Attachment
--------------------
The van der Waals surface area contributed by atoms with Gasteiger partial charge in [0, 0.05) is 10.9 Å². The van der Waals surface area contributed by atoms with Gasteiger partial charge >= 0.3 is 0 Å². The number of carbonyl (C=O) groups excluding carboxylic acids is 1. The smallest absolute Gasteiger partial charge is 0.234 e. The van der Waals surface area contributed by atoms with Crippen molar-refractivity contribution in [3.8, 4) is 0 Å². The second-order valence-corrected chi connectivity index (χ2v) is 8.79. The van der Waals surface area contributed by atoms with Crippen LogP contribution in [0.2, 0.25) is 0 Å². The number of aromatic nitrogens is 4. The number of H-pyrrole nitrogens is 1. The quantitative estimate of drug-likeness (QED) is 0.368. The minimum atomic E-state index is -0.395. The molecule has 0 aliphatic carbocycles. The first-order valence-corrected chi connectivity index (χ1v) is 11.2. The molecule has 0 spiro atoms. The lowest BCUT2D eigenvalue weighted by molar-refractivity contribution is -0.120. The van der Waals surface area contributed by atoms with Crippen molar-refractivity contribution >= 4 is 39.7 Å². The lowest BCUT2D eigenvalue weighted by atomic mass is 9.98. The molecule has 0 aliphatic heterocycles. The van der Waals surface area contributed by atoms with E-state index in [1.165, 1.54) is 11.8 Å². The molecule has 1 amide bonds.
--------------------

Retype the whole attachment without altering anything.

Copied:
The van der Waals surface area contributed by atoms with Gasteiger partial charge in [0, 0.05) is 10.9 Å². The van der Waals surface area contributed by atoms with Gasteiger partial charge >= 0.3 is 0 Å². The number of carbonyl (C=O) groups excluding carboxylic acids is 1. The smallest absolute Gasteiger partial charge is 0.234 e. The van der Waals surface area contributed by atoms with Crippen molar-refractivity contribution in [3.8, 4) is 0 Å². The second-order valence-corrected chi connectivity index (χ2v) is 8.79. The van der Waals surface area contributed by atoms with Crippen LogP contribution in [0.2, 0.25) is 0 Å². The number of aromatic nitrogens is 4. The number of H-pyrrole nitrogens is 1. The quantitative estimate of drug-likeness (QED) is 0.368. The minimum atomic E-state index is -0.395. The molecule has 0 aliphatic carbocycles. The first-order valence-corrected chi connectivity index (χ1v) is 11.2. The molecule has 0 spiro atoms. The lowest BCUT2D eigenvalue weighted by molar-refractivity contribution is -0.120. The van der Waals surface area contributed by atoms with Crippen molar-refractivity contribution >= 4 is 39.7 Å². The lowest BCUT2D eigenvalue weighted by atomic mass is 9.98. The molecule has 0 aliphatic heterocycles. The van der Waals surface area contributed by atoms with E-state index in [1.165, 1.54) is 11.8 Å². The molecule has 1 amide bonds.